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In a Little Room

Theatre Review by Marc Miller - September 12, 2017

Luis-Daniel Morales, David Triacca, and Jeb Kreager
Photo by Zachary Zirlin Photography

This one's a find. Pete McElligott's In a Little Room takes place, in fact, in a little room, a strangely underpopulated hospital waiting room, rather impressively designed by Zachary Zirlin for the small black-box stage at The Wild Project. It's antiseptic and depressing: gray chairs, worn tile floor, too many old magazines. And not a lot happens in it, except that Charlie (Luis-Daniel Morales) and Manning (Jeb Kreager), both recent recipients of devastating news about loved ones, meet, chat, mourn, and pass the time in a pas de deux of confrontation, avoidance, procrastination, and philosophizing. Oh, and the hospital around them may be burning down.

Doesn't sound like much, does it? But McElligott, whose writing credits are relatively sparse, has a sharp, original voice, and a way of teasing surprising but believable humor out of tragedy. In a Little Room begins with someone spilling cold coffee on someone else, catching us immediately off guard, and telling us anything can happen. More surprises are on the way, and McElligott is particularly graceful at introducing notes of sadness among the joke-telling, magazine quizzes, and other efforts Manning and Charlie are embracing to dodge their dark prospects.

McElligott loves words. He delights in malapropisms—the room they're in must be safe, Manning says, because the walls are "fire retarded." He has a bracing monologue on the derivation of "hunky-dory," which, whether it's true or not (apparently there's some disagreement about that), felicitously exposes Manning as a collector of trivia, an expert on irrelevant knowledge, and a possible ADD casualty. He sure leaps about: "Do you just reset every two minutes?" Charlie asks him. Charlie has issues of his own, beyond the immediate shock he's suffered, and when he finally blurts out about the departed, "She was an overpowering bitch," it's both unexpected and perfectly logical.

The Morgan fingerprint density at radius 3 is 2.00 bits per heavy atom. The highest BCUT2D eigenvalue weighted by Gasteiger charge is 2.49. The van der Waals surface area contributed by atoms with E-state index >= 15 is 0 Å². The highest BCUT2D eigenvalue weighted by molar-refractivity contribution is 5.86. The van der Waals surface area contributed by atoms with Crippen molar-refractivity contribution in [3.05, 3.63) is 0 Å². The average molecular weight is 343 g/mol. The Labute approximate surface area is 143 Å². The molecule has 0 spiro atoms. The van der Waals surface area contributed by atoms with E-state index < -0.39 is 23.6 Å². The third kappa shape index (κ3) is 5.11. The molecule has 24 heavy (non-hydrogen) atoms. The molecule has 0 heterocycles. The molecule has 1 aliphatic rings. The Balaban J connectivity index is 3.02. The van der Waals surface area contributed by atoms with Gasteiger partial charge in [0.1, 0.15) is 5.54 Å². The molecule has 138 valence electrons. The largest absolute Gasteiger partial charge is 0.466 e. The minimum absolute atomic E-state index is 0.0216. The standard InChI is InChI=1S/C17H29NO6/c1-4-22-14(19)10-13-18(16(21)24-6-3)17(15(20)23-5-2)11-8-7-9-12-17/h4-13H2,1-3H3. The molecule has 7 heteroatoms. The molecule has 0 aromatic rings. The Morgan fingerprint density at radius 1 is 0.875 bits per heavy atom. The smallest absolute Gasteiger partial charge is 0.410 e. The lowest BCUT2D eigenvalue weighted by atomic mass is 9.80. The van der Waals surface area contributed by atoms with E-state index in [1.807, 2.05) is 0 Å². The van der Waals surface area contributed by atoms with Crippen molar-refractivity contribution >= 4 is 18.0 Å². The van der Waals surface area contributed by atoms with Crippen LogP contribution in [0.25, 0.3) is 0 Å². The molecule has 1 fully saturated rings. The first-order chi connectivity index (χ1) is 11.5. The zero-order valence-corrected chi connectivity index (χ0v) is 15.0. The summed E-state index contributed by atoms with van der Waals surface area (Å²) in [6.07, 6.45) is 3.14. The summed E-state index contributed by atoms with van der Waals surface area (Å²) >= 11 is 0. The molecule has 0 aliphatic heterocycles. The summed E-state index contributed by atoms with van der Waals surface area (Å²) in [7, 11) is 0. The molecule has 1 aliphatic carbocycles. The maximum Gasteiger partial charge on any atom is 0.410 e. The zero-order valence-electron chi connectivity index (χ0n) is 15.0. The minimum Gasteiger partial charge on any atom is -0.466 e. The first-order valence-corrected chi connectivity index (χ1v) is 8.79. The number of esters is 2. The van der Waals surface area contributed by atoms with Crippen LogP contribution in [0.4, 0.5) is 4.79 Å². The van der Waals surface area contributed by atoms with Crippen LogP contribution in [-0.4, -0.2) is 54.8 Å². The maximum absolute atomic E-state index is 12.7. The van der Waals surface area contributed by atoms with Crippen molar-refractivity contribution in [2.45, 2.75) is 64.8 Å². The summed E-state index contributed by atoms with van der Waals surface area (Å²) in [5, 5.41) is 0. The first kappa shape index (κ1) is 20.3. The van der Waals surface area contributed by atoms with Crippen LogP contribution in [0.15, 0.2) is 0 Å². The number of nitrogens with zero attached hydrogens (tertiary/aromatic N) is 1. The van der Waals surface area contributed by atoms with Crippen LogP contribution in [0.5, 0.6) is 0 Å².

They're two guys chewing the fat, under extraordinary circumstances. They don't want to deal with death, so they deal with everything else. Kreager, the only Equity member, is a terrific Manning—affable, distracted, and able to convey the depth of feeling beneath the blithe surface. Morales, required at one point to lose his temper, goes way overboard—might director Patrick Vassel be to blame?—and it's a while before we trust him again. Once back on solid ground, he stays there. David Triacca, required to be a) the guy who gets coffee spilled on him, b) a polite but officious doctor, and c) a safety specialist who drops in to tell a really funny dirty joke and to philosophize on the meaning of life, is comfortable in all three skins.

It ends kind of in mid-thought, and I'd like to know whether Manning, possibly about to be consumed in flames, makes it out. Also, some salient details go missing: We never hear about what he does, or if he has a wife, or why she isn't there. McElligott, though, is a smart, engaging voice we'll want to hear more from, and In a Little Room adds up to 80 of the better minutes you can spend in the East Village right now.

In a Little Room
Through September 24
The Wild Project, 195 East 3rd Street between Avenue A and Avenue B
Tickets online and current Performance Schedule: OvationTix